The industrial sector consists of manufacturing, construction, mining, agriculture, and forestry organizations. Energy used by this sector to transport products to market or inputs to the organizations is included in the transportation sector.
Using an equivalent measure of million British thermal units (Btu), the graph below compares the prices of fuel. The prices are also in nominal dollars to provide a better comparison. In 2012, the highest price was for lubricants at $72.11 per million Btu. The price of petroleum products in the 'other petroleum' category was $33.28 (see definition in next paragraph), motor gasoline was $28.67, kerosene was $26.46, diesel fuel was $25.33, propane was $19.58, electricity was $20.54, asphalt and road oil was $10.54, natural gas was $4.26, coal was $1.87, and wood and waste was $1.35. There were no consumption, prices, or expenditures reported for residual fuel.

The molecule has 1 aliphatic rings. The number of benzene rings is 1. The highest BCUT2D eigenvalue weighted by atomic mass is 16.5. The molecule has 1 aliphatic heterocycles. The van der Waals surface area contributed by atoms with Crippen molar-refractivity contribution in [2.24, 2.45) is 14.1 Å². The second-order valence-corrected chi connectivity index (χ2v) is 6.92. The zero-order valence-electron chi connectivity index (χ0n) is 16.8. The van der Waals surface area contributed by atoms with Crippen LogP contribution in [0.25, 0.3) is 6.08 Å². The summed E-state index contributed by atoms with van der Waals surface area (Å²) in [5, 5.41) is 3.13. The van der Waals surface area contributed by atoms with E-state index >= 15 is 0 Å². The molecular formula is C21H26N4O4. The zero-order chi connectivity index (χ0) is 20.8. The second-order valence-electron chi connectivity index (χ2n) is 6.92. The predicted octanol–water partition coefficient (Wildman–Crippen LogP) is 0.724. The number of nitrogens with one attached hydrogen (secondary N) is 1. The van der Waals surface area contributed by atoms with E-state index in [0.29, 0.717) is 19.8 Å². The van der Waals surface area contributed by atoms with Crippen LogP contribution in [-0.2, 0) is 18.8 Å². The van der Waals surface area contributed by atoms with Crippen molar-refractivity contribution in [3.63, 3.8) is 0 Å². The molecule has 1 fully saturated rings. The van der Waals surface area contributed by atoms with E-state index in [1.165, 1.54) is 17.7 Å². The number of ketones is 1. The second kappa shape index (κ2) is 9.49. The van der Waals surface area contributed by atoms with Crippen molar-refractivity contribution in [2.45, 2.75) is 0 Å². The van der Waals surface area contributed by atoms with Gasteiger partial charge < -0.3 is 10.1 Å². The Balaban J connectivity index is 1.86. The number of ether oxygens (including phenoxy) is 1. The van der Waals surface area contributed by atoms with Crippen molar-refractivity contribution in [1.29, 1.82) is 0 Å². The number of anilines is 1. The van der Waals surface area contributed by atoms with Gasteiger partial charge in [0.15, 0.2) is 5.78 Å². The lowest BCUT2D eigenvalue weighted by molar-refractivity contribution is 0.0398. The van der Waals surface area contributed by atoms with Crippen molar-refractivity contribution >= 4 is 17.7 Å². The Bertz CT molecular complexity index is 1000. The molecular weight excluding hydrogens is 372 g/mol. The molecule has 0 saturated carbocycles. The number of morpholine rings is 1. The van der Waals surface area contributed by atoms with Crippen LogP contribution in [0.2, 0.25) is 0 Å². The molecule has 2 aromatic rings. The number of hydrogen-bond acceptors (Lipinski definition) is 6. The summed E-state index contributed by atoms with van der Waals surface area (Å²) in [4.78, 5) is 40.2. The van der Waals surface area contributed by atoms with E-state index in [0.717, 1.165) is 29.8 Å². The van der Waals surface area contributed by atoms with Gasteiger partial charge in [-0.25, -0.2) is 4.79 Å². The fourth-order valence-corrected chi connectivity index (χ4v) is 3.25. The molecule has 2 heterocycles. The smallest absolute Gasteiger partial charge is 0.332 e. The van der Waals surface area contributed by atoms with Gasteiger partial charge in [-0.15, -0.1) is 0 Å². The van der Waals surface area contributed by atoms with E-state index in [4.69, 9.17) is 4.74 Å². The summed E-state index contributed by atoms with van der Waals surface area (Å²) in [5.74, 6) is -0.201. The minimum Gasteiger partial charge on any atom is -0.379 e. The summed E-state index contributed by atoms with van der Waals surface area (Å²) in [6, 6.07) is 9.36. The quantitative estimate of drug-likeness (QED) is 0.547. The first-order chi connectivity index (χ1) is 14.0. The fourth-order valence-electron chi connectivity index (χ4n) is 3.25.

Other petroleum products include sixteen (16) separate products, all of which are assigned to the industrial sector. The sixteen products are: aviation gasoline blending components; crude oil; motor gasoline blending components; natural gasoline, including isopentane; pentanes plus; petrochemical feedstocks, naphtha; petrochemical feedstocks, other oils; petrochemical feedstocks, still gas; petroleum coke; plant condensate; special naphthas; still gas; unfinished oils; unfractionated streams; waxes; and miscellaneous. Miscellaneous products vary from inexpensive (absorption oils similar to kerosene) to very expensive (hydraulic fluids) products. The greater part of the miscellaneous product line consists of finished petrochemicals, especially the aromatic hydrocarbons: benzene, toluene, and the xylenes.
The price for ethanol is not tracked, and there are no direct fuel costs for hydroelectric, geothermal, wind, photovoltaic, or solar thermal energy, so no prices were reported.